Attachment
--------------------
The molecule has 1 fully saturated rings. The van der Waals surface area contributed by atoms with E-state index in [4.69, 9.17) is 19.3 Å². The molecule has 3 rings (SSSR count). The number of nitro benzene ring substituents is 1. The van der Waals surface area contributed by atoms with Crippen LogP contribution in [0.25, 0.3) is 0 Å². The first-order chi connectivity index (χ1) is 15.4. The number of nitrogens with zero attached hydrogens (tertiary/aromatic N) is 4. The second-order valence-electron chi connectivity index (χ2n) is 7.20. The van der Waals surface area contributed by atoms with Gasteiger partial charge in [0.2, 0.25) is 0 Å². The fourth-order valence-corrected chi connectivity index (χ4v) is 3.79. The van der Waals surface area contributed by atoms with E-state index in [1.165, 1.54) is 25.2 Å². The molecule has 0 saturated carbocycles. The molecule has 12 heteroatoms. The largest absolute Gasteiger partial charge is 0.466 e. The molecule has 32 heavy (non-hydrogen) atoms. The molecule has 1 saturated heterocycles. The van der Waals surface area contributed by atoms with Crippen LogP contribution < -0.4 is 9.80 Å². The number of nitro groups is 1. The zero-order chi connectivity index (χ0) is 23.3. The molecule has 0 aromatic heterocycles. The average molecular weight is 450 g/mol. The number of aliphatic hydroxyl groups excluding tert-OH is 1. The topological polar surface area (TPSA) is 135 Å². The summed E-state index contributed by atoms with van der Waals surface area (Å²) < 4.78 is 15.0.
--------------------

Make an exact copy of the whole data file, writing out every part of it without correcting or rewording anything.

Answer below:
The molecule has 1 fully saturated rings. The van der Waals surface area contributed by atoms with E-state index in [4.69, 9.17) is 19.3 Å². The molecule has 3 rings (SSSR count). The number of nitro benzene ring substituents is 1. The van der Waals surface area contributed by atoms with Crippen LogP contribution in [0.25, 0.3) is 0 Å². The first-order chi connectivity index (χ1) is 15.4. The number of nitrogens with zero attached hydrogens (tertiary/aromatic N) is 4. The second-order valence-electron chi connectivity index (χ2n) is 7.20. The van der Waals surface area contributed by atoms with Gasteiger partial charge in [0.2, 0.25) is 0 Å². The fourth-order valence-corrected chi connectivity index (χ4v) is 3.79. The van der Waals surface area contributed by atoms with E-state index in [1.165, 1.54) is 25.2 Å². The molecule has 0 saturated carbocycles. The molecule has 12 heteroatoms. The largest absolute Gasteiger partial charge is 0.466 e. The molecule has 32 heavy (non-hydrogen) atoms. The molecule has 1 saturated heterocycles. The van der Waals surface area contributed by atoms with Crippen LogP contribution < -0.4 is 9.80 Å². The number of nitro groups is 1. The zero-order chi connectivity index (χ0) is 23.3. The molecule has 0 aromatic heterocycles. The average molecular weight is 450 g/mol. The number of aliphatic hydroxyl groups excluding tert-OH is 1. The topological polar surface area (TPSA) is 135 Å². The summed E-state index contributed by atoms with van der Waals surface area (Å²) < 4.78 is 15.0.